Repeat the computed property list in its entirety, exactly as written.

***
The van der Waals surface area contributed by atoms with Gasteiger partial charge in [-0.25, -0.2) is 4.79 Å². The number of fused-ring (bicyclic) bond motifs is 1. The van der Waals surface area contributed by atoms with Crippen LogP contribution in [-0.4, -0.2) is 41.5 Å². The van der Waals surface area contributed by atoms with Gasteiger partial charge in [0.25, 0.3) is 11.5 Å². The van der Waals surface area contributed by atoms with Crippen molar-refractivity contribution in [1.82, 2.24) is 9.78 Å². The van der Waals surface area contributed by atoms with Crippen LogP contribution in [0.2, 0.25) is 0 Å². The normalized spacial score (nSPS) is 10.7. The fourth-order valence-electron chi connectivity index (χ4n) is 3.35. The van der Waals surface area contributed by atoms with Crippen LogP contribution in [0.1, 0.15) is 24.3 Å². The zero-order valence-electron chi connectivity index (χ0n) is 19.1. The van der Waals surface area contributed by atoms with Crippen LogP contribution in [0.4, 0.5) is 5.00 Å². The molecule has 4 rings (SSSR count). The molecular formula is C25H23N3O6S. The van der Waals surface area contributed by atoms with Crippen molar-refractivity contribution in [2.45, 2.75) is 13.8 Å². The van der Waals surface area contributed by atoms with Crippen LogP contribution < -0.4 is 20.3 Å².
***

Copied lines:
The van der Waals surface area contributed by atoms with Gasteiger partial charge in [-0.25, -0.2) is 4.79 Å². The number of fused-ring (bicyclic) bond motifs is 1. The van der Waals surface area contributed by atoms with Crippen LogP contribution in [-0.4, -0.2) is 41.5 Å². The van der Waals surface area contributed by atoms with Gasteiger partial charge in [0.25, 0.3) is 11.5 Å². The van der Waals surface area contributed by atoms with Crippen molar-refractivity contribution in [1.82, 2.24) is 9.78 Å². The van der Waals surface area contributed by atoms with Crippen LogP contribution in [0.2, 0.25) is 0 Å². The normalized spacial score (nSPS) is 10.7. The fourth-order valence-electron chi connectivity index (χ4n) is 3.35. The van der Waals surface area contributed by atoms with Crippen LogP contribution in [0.1, 0.15) is 24.3 Å². The zero-order valence-electron chi connectivity index (χ0n) is 19.1. The van der Waals surface area contributed by atoms with Crippen LogP contribution in [0.4, 0.5) is 5.00 Å². The molecule has 4 rings (SSSR count). The molecular formula is C25H23N3O6S. The van der Waals surface area contributed by atoms with Crippen molar-refractivity contribution in [2.45, 2.75) is 13.8 Å². The van der Waals surface area contributed by atoms with Crippen LogP contribution < -0.4 is 20.3 Å².